The city’s timeframe to make a decision was up against a Nov. 14 deadline. State law requires municipalities to rule on land-use applications within 120 days. In this case, the city and Lepman had agreed to an extension because of delays early on. The city could’ve asked the developer for an extension if it appeared a decision could be difficult to reach Tuesday night.

“I think he was ready for a decision and after going through several hours tonight, I think the City Council felt like they had the information they needed to make a decision,” Workman said.

“I’m sympathetic to the concerns that some people in the community have but I believe we addressed all the issues that the city’s code requires and I’m excited and happy that the council voted to approve our project,” Lepman said.

The development is the latest of several project approvals over the past few years, a list that includes the Oak Springs Apartments, The Boulevard Apartments, Millpond Crossing subdivision, Newton Creek subdivision and the Beelart annexation and housing development.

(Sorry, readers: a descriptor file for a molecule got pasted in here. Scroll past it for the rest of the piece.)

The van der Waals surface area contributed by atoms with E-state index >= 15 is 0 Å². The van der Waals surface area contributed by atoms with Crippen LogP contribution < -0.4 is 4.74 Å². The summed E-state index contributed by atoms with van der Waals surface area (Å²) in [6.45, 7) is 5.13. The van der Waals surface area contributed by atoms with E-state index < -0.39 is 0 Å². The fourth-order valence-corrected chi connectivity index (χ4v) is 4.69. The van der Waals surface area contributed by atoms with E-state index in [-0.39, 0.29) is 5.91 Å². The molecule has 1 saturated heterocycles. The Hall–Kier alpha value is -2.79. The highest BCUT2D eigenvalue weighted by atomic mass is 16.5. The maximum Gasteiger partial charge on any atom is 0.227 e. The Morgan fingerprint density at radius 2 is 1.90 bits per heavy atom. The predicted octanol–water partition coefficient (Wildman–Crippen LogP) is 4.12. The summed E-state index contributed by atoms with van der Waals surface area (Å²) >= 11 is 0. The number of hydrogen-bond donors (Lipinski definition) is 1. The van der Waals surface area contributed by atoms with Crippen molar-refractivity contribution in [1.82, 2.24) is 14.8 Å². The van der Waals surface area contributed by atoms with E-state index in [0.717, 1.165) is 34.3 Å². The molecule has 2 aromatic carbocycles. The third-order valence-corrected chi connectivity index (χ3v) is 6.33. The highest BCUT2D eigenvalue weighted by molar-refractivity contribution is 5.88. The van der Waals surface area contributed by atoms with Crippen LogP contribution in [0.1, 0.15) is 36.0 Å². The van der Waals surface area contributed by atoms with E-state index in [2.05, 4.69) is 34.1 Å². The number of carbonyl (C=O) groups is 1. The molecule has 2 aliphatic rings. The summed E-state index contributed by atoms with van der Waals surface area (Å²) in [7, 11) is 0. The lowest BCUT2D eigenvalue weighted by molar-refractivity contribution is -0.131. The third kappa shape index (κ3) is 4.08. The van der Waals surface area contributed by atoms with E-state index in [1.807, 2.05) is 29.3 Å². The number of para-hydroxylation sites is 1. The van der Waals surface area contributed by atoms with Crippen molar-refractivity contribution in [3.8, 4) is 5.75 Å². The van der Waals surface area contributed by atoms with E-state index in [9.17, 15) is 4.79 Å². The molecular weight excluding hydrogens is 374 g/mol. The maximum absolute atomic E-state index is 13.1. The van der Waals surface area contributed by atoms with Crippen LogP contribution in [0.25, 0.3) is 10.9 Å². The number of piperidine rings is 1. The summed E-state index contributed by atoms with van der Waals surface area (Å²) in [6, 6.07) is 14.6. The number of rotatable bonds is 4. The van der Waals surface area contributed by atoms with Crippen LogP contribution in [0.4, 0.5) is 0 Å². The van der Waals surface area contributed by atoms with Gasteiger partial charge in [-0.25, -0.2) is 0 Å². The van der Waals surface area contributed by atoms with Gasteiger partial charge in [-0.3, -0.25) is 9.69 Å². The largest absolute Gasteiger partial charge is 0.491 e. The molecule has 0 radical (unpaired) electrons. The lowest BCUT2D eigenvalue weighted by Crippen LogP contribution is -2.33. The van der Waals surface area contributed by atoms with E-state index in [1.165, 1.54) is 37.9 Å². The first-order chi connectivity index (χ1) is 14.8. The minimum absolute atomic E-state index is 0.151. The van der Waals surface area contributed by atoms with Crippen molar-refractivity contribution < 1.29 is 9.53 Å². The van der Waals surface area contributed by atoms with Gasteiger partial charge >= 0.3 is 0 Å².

Lepman believes the timing of his project created more of a reaction among community members.

“We got teed up,” Lepman said. “All of these other projects came before us, so I think if I was here before (those other developers), they would be getting the pain.”

The City Council’s discussion did not take the commission’s findings under consideration, but instead started “the process over with a fresh set of eyes,” as City Attorney Jim Brewer explained, a reference to municipal code that Type III applications on appeal “shall be the same as for the initial hearing.”

The decision included 25 conditions of approval that had been attached to the development that covered several topics, including a bike-pedestrian path, wetlands requirements, signage, a bus stop, tree maintenance, water conservation and various regulations — just to list a few.

Conditions of approval are those deemed necessary for the project to meet the criteria.

“There was really nothing that’s changed as far as a review of the proposal. It still meets and exceeds all of the criteria and it’s strengthened by the findings of fact,” City Planner Pat Depa said while recommending a motion for approval.

Councilors methodically combed through the findings of fact for more than three hours on every facet of the development. The city was expected to issue a final decision on Wednesday and once the applicant is notified, the clock begins ticking on a 21-day period for those who would like to appeal to the state’s Land Use Board of Appeals.